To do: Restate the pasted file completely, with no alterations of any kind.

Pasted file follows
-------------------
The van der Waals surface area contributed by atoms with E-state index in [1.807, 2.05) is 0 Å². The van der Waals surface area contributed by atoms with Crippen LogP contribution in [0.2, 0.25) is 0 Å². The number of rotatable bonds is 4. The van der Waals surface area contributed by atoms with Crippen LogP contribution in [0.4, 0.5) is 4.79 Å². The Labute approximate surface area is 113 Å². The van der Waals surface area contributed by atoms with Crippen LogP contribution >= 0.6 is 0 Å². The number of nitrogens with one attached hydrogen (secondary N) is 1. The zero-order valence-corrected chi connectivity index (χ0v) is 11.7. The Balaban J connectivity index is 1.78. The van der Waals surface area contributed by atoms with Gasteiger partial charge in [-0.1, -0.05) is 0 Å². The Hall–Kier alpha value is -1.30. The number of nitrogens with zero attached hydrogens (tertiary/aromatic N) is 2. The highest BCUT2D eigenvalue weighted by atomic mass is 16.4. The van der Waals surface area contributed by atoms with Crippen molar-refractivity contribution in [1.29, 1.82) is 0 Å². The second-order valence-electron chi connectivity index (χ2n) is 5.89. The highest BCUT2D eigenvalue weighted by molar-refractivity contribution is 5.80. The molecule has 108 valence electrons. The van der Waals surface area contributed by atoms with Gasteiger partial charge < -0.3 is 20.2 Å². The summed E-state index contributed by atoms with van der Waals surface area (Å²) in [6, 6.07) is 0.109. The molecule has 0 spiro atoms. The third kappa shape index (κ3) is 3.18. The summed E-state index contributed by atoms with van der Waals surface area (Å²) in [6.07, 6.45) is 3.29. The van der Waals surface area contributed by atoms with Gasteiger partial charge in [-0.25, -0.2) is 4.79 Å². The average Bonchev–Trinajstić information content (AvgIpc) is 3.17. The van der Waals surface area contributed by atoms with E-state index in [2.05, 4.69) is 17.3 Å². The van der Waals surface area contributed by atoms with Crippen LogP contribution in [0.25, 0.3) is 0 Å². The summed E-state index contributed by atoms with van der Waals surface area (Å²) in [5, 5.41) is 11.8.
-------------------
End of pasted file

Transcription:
The van der Waals surface area contributed by atoms with E-state index in [1.807, 2.05) is 0 Å². The van der Waals surface area contributed by atoms with Crippen LogP contribution in [0.2, 0.25) is 0 Å². The number of rotatable bonds is 4. The van der Waals surface area contributed by atoms with Crippen LogP contribution in [0.4, 0.5) is 4.79 Å². The Labute approximate surface area is 113 Å². The van der Waals surface area contributed by atoms with Crippen LogP contribution >= 0.6 is 0 Å². The number of nitrogens with one attached hydrogen (secondary N) is 1. The zero-order valence-corrected chi connectivity index (χ0v) is 11.7. The Balaban J connectivity index is 1.78. The van der Waals surface area contributed by atoms with Gasteiger partial charge in [-0.1, -0.05) is 0 Å². The Hall–Kier alpha value is -1.30. The number of nitrogens with zero attached hydrogens (tertiary/aromatic N) is 2. The highest BCUT2D eigenvalue weighted by atomic mass is 16.4. The van der Waals surface area contributed by atoms with Crippen molar-refractivity contribution in [1.29, 1.82) is 0 Å². The second-order valence-electron chi connectivity index (χ2n) is 5.89. The highest BCUT2D eigenvalue weighted by molar-refractivity contribution is 5.80. The molecule has 108 valence electrons. The van der Waals surface area contributed by atoms with Gasteiger partial charge < -0.3 is 20.2 Å². The summed E-state index contributed by atoms with van der Waals surface area (Å²) in [6, 6.07) is 0.109. The molecule has 0 spiro atoms. The third kappa shape index (κ3) is 3.18. The summed E-state index contributed by atoms with van der Waals surface area (Å²) in [6.07, 6.45) is 3.29. The van der Waals surface area contributed by atoms with Gasteiger partial charge in [-0.25, -0.2) is 4.79 Å². The average Bonchev–Trinajstić information content (AvgIpc) is 3.17. The van der Waals surface area contributed by atoms with E-state index in [2.05, 4.69) is 17.3 Å². The van der Waals surface area contributed by atoms with Crippen LogP contribution in [0.25, 0.3) is 0 Å². The summed E-state index contributed by atoms with van der Waals surface area (Å²) in [5, 5.41) is 11.8.